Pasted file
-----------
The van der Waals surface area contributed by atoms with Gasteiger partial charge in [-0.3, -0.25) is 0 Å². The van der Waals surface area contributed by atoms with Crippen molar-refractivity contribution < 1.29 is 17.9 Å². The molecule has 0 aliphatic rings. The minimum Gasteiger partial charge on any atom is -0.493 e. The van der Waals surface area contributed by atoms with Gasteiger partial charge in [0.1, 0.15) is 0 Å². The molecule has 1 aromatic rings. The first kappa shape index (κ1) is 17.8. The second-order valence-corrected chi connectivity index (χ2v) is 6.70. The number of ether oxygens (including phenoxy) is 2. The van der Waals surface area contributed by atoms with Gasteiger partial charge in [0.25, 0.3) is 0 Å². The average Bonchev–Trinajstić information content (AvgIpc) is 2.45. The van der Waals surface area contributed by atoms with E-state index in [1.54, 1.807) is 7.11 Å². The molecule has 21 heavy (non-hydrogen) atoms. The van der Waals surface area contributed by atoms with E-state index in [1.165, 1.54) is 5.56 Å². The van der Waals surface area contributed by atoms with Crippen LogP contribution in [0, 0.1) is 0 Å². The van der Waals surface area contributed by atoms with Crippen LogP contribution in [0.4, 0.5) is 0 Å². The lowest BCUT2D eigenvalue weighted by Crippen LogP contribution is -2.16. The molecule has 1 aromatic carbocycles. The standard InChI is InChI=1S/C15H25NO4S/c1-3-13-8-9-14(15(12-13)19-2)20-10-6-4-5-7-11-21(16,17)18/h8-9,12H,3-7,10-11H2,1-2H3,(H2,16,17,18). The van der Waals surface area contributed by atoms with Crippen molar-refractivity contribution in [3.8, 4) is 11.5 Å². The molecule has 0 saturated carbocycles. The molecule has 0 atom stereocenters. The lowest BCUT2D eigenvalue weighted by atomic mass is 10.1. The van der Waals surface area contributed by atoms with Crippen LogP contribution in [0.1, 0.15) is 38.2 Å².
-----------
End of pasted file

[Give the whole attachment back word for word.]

The van der Waals surface area contributed by atoms with Gasteiger partial charge in [-0.3, -0.25) is 0 Å². The van der Waals surface area contributed by atoms with Crippen molar-refractivity contribution < 1.29 is 17.9 Å². The molecule has 0 aliphatic rings. The minimum Gasteiger partial charge on any atom is -0.493 e. The van der Waals surface area contributed by atoms with Gasteiger partial charge in [0.1, 0.15) is 0 Å². The molecule has 1 aromatic rings. The first kappa shape index (κ1) is 17.8. The second-order valence-corrected chi connectivity index (χ2v) is 6.70. The number of ether oxygens (including phenoxy) is 2. The van der Waals surface area contributed by atoms with Gasteiger partial charge in [0.25, 0.3) is 0 Å². The average Bonchev–Trinajstić information content (AvgIpc) is 2.45. The van der Waals surface area contributed by atoms with E-state index in [1.54, 1.807) is 7.11 Å². The molecule has 21 heavy (non-hydrogen) atoms. The van der Waals surface area contributed by atoms with E-state index in [1.165, 1.54) is 5.56 Å². The van der Waals surface area contributed by atoms with Crippen LogP contribution in [0, 0.1) is 0 Å². The van der Waals surface area contributed by atoms with Crippen LogP contribution in [0.4, 0.5) is 0 Å². The lowest BCUT2D eigenvalue weighted by Crippen LogP contribution is -2.16. The molecule has 1 aromatic carbocycles. The standard InChI is InChI=1S/C15H25NO4S/c1-3-13-8-9-14(15(12-13)19-2)20-10-6-4-5-7-11-21(16,17)18/h8-9,12H,3-7,10-11H2,1-2H3,(H2,16,17,18). The van der Waals surface area contributed by atoms with Crippen molar-refractivity contribution in [3.8, 4) is 11.5 Å². The molecule has 0 saturated carbocycles. The molecule has 0 atom stereocenters. The lowest BCUT2D eigenvalue weighted by atomic mass is 10.1. The van der Waals surface area contributed by atoms with Crippen LogP contribution in [0.1, 0.15) is 38.2 Å².